2010, January– Spanish tax rate on savings income increases from 18% to 19% on the first €6,000 and 21% after that.

2010, June– Spanish government says it has received details of 3,000 Swiss bank accounts owned by Spanish taxpayers, and has started to investigate.  The information came from stolen data handed to the French authorities.

2010, June– Swiss parliament agrees to hand over names of 4,450 UBS bank’s American clients to US government.

2010, October– Switzerland and the UK agree to negotiate an accord to tax Swiss bank accounts owned by UK taxpayers.

2011, January– Spain introduces two additional income tax bands, taking the top rate to 45%.

2011, February– Electricity companies are now obliged to provide information to the Spanish tax authorities regarding the electricity usage and ownership of every property in Spain.

2011, July– Savings Tax Directive withholding tax rate jumps from 20% to 35%.  Isle of Man and Guernsey abolish the withholding tax option for EU residents and start to automatically report on interest earnings.

2011, September– Wealth tax is re-introduced in Spain for 2011 and 2012.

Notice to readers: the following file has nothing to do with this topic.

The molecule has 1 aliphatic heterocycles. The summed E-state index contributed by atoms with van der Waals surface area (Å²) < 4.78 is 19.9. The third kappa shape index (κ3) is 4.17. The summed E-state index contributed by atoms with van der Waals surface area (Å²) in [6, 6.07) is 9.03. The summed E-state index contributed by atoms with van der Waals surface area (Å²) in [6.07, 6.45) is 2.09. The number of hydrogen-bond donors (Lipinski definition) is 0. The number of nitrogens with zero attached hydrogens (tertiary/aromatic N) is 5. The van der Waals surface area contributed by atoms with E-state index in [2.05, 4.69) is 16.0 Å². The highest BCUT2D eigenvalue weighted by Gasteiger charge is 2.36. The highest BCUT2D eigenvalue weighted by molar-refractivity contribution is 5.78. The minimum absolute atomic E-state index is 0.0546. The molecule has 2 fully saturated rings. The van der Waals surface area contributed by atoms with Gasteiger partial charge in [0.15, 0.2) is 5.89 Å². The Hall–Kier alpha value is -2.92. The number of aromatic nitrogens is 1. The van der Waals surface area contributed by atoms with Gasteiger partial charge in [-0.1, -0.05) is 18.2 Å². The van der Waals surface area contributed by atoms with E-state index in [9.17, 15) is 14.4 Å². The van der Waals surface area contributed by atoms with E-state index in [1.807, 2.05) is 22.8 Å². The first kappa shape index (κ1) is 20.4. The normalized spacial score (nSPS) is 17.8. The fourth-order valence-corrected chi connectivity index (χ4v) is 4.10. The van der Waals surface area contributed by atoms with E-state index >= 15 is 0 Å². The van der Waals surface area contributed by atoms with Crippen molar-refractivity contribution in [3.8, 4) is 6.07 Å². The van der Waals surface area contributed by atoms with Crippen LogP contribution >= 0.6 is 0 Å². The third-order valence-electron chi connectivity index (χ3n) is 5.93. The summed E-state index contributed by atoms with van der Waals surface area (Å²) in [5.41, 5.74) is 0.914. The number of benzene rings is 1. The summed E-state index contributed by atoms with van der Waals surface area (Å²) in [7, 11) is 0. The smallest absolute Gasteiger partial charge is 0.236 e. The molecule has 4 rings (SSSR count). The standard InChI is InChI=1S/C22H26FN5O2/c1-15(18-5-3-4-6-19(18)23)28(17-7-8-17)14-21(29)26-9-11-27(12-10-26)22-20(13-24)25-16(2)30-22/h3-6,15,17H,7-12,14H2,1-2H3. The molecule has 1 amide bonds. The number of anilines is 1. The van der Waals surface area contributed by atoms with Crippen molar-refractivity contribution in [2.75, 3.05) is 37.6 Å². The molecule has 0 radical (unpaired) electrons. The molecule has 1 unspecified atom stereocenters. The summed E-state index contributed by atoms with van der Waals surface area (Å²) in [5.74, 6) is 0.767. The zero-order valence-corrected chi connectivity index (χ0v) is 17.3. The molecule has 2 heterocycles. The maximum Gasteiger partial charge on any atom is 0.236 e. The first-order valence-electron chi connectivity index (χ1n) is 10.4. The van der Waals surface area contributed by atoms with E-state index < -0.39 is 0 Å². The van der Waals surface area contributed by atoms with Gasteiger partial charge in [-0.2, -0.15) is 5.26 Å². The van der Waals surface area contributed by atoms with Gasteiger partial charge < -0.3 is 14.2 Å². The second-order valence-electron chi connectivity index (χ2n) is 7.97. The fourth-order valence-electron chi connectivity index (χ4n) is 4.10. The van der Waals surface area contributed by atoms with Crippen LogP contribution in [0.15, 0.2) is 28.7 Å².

2011, October– The Spanish tax office starts writing to around 300,000 property owners, warning them it is aware they have not submitted tax returns.

2012, January– Income tax rates increase for everyone in Spain, by up to 7% for higher earners, taking the top rate up to 52% (54% in Andalucía and 56% in Cataluña).  The fixed rate on savings income increases to 21%, 25% and 27% depending on amount earned.

2012, January– Spanish government announces a new crackdown on tax evasion.

2012, April– Valenciana (Valencia, Alicante and Castellon provinces) says it will start to charge wealth tax again as per the state rules.

2012, April– Spain’s tax amnesty is approved.  The government promises to get tough on tax evaders after it closes.

2012, April– Spanish government publishes its draft anti-fraud plan, including a measure to oblige all residents to report bank account and other assets located overseas.

2012, September– The government announces that wealth tax will be extended for 2013.  Short term capital gains will be taxed as general income, instead of savings income, from January 2013.

2012, October/November– Spain’s anti-fraud plan, including the new asset reporting requirement, is passed into law.

2013, 30 April– First deadline to report your offshore assets.

Tax rates and rules will continue to change, and the tax net will get tighter.  To make sure your tax planning is up to date and you do not fall foul of any tax rules, take professional advice from a specialist firm like Blevins Franks which has decades of experience advising British expatriates in Spain.

Tax information has been summarised; an individual should take personalised advice.

To keep in touch with the latest developments  in the offshore world, check out the latest news on our website www.blevinsfranks.com

You may also contact our partner Paul Montague on Tel: 922 716 079 or  Email: paul.montague@blevinsfranks.com